Installing language learning laboratories

QUT has two language learning laboratories on two campuses. Each comprises a network of 10 computers accommodating 20 students working in pairs. The computers are also used for off the shelf CALL (Computer Aided Language Learning) programs to develop reading/writing skills, ensuring a comprehensive approach to language learning. There is a connection to France's MINITEL, a version of Australia's Teletext and plans to develop it for use in a tutorial situation.

The language learning centres are used by the language lecturers during tutorials. The centres are also available for individual use by students wishing to practice further.

The hardware specifications chosen were based on the decision to use videodiscs as the source of video material. The standard workstation is as follows:

In the past, videodisc based material has typically been presented using two monitors, one attached to the computer and one to the videodisc player. Some later projects have used genlock cards to overlay computer graphics onto the video signal, degrading the quality of the computer graphics. More recent technology allows use of video overlay cards to overlay the video signal onto the computer graphics. This option provides optimal quality and controllability. Full screen video is no longer necessary, and in fact it was intentionally chosen NOT to use full screen video in the language learning project, thus avoiding the "couch potato" mentality reported with some full screen video computer based learning.

When beginning the project, it was unknown that some companies were manufacturing videodiscs with a digital soundtrack. Videodisc players (Sony LDP-3600D) were purchased based on reports of reliability, computer controllability, and the ability to play PAL and NTSC discs (both CAV and CLV).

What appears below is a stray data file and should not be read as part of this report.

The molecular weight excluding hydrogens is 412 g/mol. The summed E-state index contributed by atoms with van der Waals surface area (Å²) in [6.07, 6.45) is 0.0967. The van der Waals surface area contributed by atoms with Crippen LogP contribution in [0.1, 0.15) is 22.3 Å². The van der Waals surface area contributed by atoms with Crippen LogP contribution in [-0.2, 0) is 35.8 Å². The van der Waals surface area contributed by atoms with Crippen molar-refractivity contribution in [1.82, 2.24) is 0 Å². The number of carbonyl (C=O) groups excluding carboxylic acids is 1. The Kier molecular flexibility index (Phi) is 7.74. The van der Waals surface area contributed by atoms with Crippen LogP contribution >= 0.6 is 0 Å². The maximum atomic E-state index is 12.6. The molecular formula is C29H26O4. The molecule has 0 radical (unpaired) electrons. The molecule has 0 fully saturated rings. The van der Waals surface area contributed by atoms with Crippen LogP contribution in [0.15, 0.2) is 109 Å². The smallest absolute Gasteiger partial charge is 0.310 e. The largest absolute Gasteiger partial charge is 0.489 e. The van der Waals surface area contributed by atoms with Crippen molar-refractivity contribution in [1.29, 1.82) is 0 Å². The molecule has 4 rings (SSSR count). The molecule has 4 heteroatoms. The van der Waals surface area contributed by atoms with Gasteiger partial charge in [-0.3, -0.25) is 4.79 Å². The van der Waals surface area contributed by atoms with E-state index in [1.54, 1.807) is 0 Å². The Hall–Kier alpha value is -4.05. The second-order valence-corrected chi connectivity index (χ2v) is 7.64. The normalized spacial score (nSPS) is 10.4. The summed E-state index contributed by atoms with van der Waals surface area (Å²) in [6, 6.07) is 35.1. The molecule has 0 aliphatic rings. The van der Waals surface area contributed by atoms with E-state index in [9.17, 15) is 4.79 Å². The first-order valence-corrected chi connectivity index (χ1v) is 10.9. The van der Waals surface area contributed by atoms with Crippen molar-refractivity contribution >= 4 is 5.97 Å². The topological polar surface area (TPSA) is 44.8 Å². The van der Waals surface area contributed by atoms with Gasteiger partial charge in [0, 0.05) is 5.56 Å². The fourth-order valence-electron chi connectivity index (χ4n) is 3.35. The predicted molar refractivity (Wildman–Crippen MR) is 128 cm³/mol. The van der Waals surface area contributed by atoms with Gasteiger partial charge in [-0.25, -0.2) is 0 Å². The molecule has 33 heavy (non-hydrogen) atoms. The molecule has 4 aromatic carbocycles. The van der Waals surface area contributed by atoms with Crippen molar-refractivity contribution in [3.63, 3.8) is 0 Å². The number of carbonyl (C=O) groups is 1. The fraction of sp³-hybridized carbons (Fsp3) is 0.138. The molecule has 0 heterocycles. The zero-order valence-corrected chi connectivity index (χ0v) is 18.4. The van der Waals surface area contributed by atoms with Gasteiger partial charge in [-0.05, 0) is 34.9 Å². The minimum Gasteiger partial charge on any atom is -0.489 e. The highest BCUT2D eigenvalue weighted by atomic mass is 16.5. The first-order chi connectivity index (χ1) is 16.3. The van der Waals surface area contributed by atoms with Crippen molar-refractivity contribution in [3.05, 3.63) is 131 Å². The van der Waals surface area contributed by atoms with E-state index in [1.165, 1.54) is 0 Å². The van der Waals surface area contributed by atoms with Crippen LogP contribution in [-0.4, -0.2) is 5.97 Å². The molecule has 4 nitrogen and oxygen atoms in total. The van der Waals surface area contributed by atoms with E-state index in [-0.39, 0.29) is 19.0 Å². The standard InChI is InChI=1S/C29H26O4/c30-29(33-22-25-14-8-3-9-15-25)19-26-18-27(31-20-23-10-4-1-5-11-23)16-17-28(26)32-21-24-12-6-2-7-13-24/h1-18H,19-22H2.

Some of the French discs purchased had digital audio which the Sony videodisc players did not support. Upon further investigation, Sony informed us that they do not manufacture any computer controllable videodisc players that will play a digital audio track, though Pioneer does.

Courseware status of different languages


IVD resources have now been purchased for French lesson development, however the range of discs with analog sound is still limited.


Videodiscs structured specifically for educational use at the introductory and intermediate levels have been purchased. A source of videodiscs suitable for language teaching has been located in the US.


No existing IVD resources have been found. Through collaboration with an Indonesian university a videodisc is being pressed from a video produced in Indonesia for international use.


A set of videodiscs specially scripted for language learning at introductory and intermediate levels has been pressed from video. Single copies of feature films, cultural documentaries and karaoke on videodisc have been purchased for self access use by students.

The Japanese character set has been problematic to develop for, and not just for QUT! There are two main problems. Firstly, there are several thousand Kanji characters, while the ASCII character set supports a maximum of only 256 characters, many of which are not displayable. Some systems support the double byte character standard which allows for up to 65,000 characters in a single font. Windows NT supports double byte characters, as does Japanese Windows. Windows 3.1 does NOT support them, and it is probably true that Windows 4 will not either. Secondly, Kanji characters are impossible to enter directly from a standard keyboard. The usual solution is to translate from Romaji (which can be entered from the keyboard) to kana (the phonetic characters) and then from kana to kanji.